Tuesday, 25 November 2014

Mystery Crochet

A new idea the Knitting & Stitching Show this year was a 'Stitch by Stitch' feature - a series of free demonstrations put on by the various stall holders.  The Knitting & Crochet Guild members on the Guild's stall did a Stitch by Stitch demonstration every day of the show, and I did the Saturday one.

The main KCG stall had a display of knitted and crocheted lace, and we used the Stitch by Stitch demonstration to show more lace from the Guild's collection.  

One of the items we showed is a beautifully crafted crochet piece, but otherwise a bit of a mystery.  It was bought for the collection in a charity shop, so we have no other provenance for it - we have no idea who made it, or when, and no way to find out.  It is crocheted in very fine yarn, which I thought at first was cotton, but now we think it might be a mixture of cotton and some sort of synthetic yarn.  It might be a tennis shirt.  It is hard to assign a date:  it could be 1930s, though 1930s tops tended to be much shorter.  It could be 1950s, though I would expect more shaping around the waist.  It could be later, though crocheted garments in such fine yarn would be unusual by then.

If we could identify a pattern for it, that would give us a lot more information.  Even finding similar patterns would help.  It's a long shot, but if any reader does recognise it, do please let me know.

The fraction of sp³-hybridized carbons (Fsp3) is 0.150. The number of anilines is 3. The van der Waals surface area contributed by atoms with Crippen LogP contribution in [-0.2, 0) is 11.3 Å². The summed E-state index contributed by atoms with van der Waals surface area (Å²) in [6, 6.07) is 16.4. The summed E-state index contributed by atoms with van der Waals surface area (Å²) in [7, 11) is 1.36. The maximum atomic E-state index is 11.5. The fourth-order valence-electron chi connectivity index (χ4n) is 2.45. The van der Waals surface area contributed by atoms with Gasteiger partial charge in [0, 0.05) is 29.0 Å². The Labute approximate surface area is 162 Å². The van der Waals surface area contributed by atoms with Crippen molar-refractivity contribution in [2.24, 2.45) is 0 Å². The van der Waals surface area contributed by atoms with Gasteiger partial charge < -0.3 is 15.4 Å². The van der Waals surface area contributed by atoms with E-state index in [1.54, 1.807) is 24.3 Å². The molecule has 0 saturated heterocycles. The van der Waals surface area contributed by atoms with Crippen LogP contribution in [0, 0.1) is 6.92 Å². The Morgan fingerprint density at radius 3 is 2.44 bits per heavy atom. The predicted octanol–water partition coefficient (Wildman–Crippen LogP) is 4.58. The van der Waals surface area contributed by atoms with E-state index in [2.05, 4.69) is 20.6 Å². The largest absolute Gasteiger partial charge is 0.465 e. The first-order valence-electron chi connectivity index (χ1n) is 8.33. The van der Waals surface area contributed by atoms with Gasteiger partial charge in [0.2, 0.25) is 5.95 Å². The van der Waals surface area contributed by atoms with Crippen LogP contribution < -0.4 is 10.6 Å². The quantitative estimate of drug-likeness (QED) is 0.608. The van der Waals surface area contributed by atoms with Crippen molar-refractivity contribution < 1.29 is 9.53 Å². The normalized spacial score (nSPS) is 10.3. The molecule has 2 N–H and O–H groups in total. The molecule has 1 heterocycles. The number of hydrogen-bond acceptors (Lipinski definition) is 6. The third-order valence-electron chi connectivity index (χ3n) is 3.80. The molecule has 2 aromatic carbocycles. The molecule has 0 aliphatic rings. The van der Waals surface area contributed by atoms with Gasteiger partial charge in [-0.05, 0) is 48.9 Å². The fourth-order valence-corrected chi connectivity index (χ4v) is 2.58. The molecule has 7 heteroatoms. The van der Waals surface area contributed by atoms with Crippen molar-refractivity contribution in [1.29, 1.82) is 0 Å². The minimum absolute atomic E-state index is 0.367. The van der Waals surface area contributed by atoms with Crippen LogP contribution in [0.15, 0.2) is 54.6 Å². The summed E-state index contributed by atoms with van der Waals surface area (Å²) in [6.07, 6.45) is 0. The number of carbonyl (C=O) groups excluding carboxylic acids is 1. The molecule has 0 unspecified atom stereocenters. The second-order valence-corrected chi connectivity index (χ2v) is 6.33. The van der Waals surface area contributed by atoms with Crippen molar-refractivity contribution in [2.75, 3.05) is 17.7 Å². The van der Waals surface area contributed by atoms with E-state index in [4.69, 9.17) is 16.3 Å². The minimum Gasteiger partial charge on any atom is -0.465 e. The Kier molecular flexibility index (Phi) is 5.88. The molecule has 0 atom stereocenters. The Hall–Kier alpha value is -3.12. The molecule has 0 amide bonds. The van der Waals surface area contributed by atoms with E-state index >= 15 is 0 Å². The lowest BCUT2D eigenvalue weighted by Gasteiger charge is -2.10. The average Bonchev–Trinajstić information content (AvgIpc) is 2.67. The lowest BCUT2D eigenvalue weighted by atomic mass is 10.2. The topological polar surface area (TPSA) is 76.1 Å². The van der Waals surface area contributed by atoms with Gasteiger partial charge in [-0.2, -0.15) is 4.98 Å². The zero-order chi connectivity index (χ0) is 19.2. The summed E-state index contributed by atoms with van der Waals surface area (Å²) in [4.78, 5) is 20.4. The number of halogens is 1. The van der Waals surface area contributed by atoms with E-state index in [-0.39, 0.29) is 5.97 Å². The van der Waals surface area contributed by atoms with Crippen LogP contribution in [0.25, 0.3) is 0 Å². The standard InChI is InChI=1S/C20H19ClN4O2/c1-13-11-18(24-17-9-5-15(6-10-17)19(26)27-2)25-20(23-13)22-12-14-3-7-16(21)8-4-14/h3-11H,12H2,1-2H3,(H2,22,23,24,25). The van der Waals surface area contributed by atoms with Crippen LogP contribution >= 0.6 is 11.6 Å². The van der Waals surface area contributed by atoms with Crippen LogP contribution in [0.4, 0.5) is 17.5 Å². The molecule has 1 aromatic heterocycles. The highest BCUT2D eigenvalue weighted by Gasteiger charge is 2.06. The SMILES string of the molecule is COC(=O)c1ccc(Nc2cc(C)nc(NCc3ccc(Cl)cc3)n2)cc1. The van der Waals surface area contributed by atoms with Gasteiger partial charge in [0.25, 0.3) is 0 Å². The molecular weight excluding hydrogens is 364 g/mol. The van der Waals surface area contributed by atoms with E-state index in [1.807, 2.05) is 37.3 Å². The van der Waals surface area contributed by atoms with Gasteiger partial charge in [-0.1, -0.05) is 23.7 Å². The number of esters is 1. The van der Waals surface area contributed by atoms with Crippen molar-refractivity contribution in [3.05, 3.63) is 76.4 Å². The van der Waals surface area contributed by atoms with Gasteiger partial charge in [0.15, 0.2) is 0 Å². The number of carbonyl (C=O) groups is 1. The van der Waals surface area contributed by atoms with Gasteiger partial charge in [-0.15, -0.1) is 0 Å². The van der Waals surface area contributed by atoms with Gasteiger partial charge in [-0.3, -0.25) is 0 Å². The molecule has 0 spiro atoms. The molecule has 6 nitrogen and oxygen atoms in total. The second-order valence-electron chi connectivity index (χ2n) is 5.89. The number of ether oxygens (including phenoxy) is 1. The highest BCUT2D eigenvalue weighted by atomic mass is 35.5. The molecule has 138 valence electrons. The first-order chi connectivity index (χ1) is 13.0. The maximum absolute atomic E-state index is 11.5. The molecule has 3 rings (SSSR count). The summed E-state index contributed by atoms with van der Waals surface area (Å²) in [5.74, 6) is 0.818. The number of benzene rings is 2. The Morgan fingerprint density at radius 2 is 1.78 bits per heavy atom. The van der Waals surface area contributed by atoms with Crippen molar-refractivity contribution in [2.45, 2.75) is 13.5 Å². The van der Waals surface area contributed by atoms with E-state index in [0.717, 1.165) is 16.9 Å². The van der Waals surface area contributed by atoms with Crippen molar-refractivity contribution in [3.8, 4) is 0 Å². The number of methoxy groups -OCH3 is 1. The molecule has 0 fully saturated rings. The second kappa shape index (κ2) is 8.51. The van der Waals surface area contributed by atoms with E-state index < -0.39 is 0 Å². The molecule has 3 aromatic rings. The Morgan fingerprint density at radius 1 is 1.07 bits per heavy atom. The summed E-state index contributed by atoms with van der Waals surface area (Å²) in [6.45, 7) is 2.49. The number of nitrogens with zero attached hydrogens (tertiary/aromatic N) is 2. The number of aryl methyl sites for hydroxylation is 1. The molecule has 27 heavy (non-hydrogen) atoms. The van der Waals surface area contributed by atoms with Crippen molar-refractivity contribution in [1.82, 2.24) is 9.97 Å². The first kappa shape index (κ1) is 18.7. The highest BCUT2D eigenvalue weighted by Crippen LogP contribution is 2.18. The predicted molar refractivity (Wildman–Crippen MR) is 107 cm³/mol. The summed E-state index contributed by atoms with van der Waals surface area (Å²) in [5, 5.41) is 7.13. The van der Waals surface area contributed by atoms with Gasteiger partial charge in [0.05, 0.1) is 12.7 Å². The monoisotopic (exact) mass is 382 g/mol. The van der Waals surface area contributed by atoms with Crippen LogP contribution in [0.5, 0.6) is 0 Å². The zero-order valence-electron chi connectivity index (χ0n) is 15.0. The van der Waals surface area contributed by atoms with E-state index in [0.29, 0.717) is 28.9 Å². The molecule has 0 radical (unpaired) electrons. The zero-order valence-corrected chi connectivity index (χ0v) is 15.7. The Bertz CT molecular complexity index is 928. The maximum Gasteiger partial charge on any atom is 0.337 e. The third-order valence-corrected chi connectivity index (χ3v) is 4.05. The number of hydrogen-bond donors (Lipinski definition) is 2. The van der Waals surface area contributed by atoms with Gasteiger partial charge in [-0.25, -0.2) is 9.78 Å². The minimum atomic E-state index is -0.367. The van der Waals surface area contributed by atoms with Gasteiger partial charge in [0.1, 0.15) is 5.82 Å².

We showed about 20 items in the Stitch by Stitch demonstration, and knew more about most of the other items than our mystery shirt.  (Though in some cases it was only that the style allowed us to date them more confidently.) The items that the audience found most interesting were three Irish crochet pieces - we don't know anything about the individual pieces, but they were almost certainly made commercially in Ireland before the First World War, and bought in this country.  The final piece that we showed was the best - an Irish crochet jacket.  It featured in the article on Irish crochet in Rowan magazine 55, and the photo was taken for that article.  It must have taken an immense amount of work, and the women who made it were probably paid very little.  But it is magnificent.

Sunday, 23 November 2014

Harrogate Knitting & Stitching Show

I went to Harrogate yesterday for the Knitting & Stitching Show.  I was based at the Knitting & Crochet Guild's stall for most of the day, but had time to look around the rest of the show when it got quieter towards the end of the day.  (Didn't buy anything though.  Not a thing.  I really don't need any more yarn, but I don't always manage to remember that.)  

I spent a lot of time looking at the finalists' entries for the 2014 Knitted Textile Awards - a UK Hand Knitting Association scheme.   Here are a few of the entries I particularly liked (and managed to get a decent photo of, too).  

I liked Camille Hardwick's Oxymoron piece - she won first prize, I later discovered. 

Camille Hardwick

Becca Tansley's jacket was inspired by the rusting steel and rivets of a Victorian railway bridge.

Becca Tansley

And Claire Sams knitted pigeon, scavenging discarded food, is fun.

Claire Sams

Tuesday, 11 November 2014

Knitting History Forum

I was in London on Saturday for the Knitting History Forum conference - I've been busy ever since, so this post about it is later than I intended.